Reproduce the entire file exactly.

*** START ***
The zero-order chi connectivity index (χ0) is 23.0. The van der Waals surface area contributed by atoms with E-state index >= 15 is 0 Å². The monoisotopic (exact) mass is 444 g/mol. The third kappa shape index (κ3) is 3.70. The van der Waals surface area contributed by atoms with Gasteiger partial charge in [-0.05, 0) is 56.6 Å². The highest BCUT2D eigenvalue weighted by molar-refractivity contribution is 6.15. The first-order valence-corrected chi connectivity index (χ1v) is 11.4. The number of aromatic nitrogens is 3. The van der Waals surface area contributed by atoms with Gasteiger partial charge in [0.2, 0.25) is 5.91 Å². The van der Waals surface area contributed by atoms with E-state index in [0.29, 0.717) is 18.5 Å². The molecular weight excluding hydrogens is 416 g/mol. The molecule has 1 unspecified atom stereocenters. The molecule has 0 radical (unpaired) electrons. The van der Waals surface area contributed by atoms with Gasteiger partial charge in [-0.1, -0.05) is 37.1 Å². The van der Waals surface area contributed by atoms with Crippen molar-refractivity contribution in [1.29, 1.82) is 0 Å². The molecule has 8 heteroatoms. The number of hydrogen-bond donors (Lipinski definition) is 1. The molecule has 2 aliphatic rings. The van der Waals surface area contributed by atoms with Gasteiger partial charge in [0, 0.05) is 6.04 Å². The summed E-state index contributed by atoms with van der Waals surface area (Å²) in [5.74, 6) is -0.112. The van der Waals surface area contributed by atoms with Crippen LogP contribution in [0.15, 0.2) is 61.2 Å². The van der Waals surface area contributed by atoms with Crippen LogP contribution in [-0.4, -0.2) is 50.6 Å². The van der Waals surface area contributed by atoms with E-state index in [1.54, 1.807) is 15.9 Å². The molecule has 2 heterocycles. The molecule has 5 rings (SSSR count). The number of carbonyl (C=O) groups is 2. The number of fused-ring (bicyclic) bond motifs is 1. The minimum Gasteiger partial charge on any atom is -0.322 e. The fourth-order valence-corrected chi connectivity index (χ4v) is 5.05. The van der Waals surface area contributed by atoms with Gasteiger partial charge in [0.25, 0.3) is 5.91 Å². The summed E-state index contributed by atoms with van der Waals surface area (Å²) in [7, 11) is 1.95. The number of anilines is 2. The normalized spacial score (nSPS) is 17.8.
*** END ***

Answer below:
The zero-order chi connectivity index (χ0) is 23.0. The van der Waals surface area contributed by atoms with E-state index >= 15 is 0 Å². The monoisotopic (exact) mass is 444 g/mol. The third kappa shape index (κ3) is 3.70. The van der Waals surface area contributed by atoms with Gasteiger partial charge in [-0.05, 0) is 56.6 Å². The highest BCUT2D eigenvalue weighted by molar-refractivity contribution is 6.15. The first-order valence-corrected chi connectivity index (χ1v) is 11.4. The number of aromatic nitrogens is 3. The van der Waals surface area contributed by atoms with Gasteiger partial charge in [0.2, 0.25) is 5.91 Å². The van der Waals surface area contributed by atoms with E-state index in [0.29, 0.717) is 18.5 Å². The molecular weight excluding hydrogens is 416 g/mol. The molecule has 1 unspecified atom stereocenters. The molecule has 0 radical (unpaired) electrons. The van der Waals surface area contributed by atoms with Gasteiger partial charge in [-0.1, -0.05) is 37.1 Å². The van der Waals surface area contributed by atoms with Crippen molar-refractivity contribution in [1.29, 1.82) is 0 Å². The molecule has 8 heteroatoms. The number of hydrogen-bond donors (Lipinski definition) is 1. The molecule has 2 aliphatic rings. The van der Waals surface area contributed by atoms with Gasteiger partial charge in [0, 0.05) is 6.04 Å². The summed E-state index contributed by atoms with van der Waals surface area (Å²) in [5.74, 6) is -0.112. The van der Waals surface area contributed by atoms with Crippen LogP contribution in [0.15, 0.2) is 61.2 Å². The van der Waals surface area contributed by atoms with Crippen LogP contribution in [-0.4, -0.2) is 50.6 Å². The van der Waals surface area contributed by atoms with E-state index in [1.54, 1.807) is 15.9 Å². The molecule has 2 heterocycles. The molecule has 5 rings (SSSR count). The number of carbonyl (C=O) groups is 2. The number of fused-ring (bicyclic) bond motifs is 1. The minimum Gasteiger partial charge on any atom is -0.322 e. The fourth-order valence-corrected chi connectivity index (χ4v) is 5.05. The van der Waals surface area contributed by atoms with Gasteiger partial charge in [0.25, 0.3) is 5.91 Å². The summed E-state index contributed by atoms with van der Waals surface area (Å²) in [7, 11) is 1.95. The number of anilines is 2. The normalized spacial score (nSPS) is 17.8.